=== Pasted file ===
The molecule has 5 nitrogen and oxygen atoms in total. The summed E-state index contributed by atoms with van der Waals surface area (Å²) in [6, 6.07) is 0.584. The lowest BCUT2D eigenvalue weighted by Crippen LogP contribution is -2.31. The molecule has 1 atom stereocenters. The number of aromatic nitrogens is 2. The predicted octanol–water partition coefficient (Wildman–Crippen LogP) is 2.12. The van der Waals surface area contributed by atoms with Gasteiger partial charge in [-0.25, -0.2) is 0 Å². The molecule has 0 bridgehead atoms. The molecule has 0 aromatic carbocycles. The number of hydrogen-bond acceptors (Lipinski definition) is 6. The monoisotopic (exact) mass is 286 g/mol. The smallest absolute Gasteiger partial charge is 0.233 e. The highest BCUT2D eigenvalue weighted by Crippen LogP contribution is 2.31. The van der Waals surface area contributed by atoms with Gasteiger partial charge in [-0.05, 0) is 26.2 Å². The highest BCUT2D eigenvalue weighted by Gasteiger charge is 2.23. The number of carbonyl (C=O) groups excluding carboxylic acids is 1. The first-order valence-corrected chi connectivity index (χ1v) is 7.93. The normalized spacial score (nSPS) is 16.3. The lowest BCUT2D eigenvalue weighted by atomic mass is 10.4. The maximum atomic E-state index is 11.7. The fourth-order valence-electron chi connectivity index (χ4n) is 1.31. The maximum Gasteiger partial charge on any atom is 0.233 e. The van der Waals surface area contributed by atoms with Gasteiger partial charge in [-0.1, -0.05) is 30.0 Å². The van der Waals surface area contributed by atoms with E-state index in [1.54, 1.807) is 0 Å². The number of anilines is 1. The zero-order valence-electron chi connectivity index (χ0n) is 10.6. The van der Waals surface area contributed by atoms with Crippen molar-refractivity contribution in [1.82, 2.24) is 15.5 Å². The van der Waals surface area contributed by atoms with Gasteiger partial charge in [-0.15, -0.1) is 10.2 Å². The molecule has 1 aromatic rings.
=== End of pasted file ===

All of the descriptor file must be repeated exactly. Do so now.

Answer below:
The molecule has 5 nitrogen and oxygen atoms in total. The summed E-state index contributed by atoms with van der Waals surface area (Å²) in [6, 6.07) is 0.584. The lowest BCUT2D eigenvalue weighted by Crippen LogP contribution is -2.31. The molecule has 1 atom stereocenters. The number of aromatic nitrogens is 2. The predicted octanol–water partition coefficient (Wildman–Crippen LogP) is 2.12. The van der Waals surface area contributed by atoms with Gasteiger partial charge in [-0.25, -0.2) is 0 Å². The molecule has 0 bridgehead atoms. The molecule has 0 aromatic carbocycles. The number of hydrogen-bond acceptors (Lipinski definition) is 6. The monoisotopic (exact) mass is 286 g/mol. The smallest absolute Gasteiger partial charge is 0.233 e. The highest BCUT2D eigenvalue weighted by Crippen LogP contribution is 2.31. The van der Waals surface area contributed by atoms with Gasteiger partial charge in [-0.05, 0) is 26.2 Å². The highest BCUT2D eigenvalue weighted by Gasteiger charge is 2.23. The number of carbonyl (C=O) groups excluding carboxylic acids is 1. The first-order valence-corrected chi connectivity index (χ1v) is 7.93. The normalized spacial score (nSPS) is 16.3. The lowest BCUT2D eigenvalue weighted by atomic mass is 10.4. The maximum atomic E-state index is 11.7. The fourth-order valence-electron chi connectivity index (χ4n) is 1.31. The maximum Gasteiger partial charge on any atom is 0.233 e. The van der Waals surface area contributed by atoms with Gasteiger partial charge in [-0.1, -0.05) is 30.0 Å². The van der Waals surface area contributed by atoms with E-state index in [1.54, 1.807) is 0 Å². The number of anilines is 1. The zero-order valence-electron chi connectivity index (χ0n) is 10.6. The van der Waals surface area contributed by atoms with Crippen molar-refractivity contribution in [1.82, 2.24) is 15.5 Å². The van der Waals surface area contributed by atoms with Gasteiger partial charge in [-0.15, -0.1) is 10.2 Å². The molecule has 1 aromatic rings.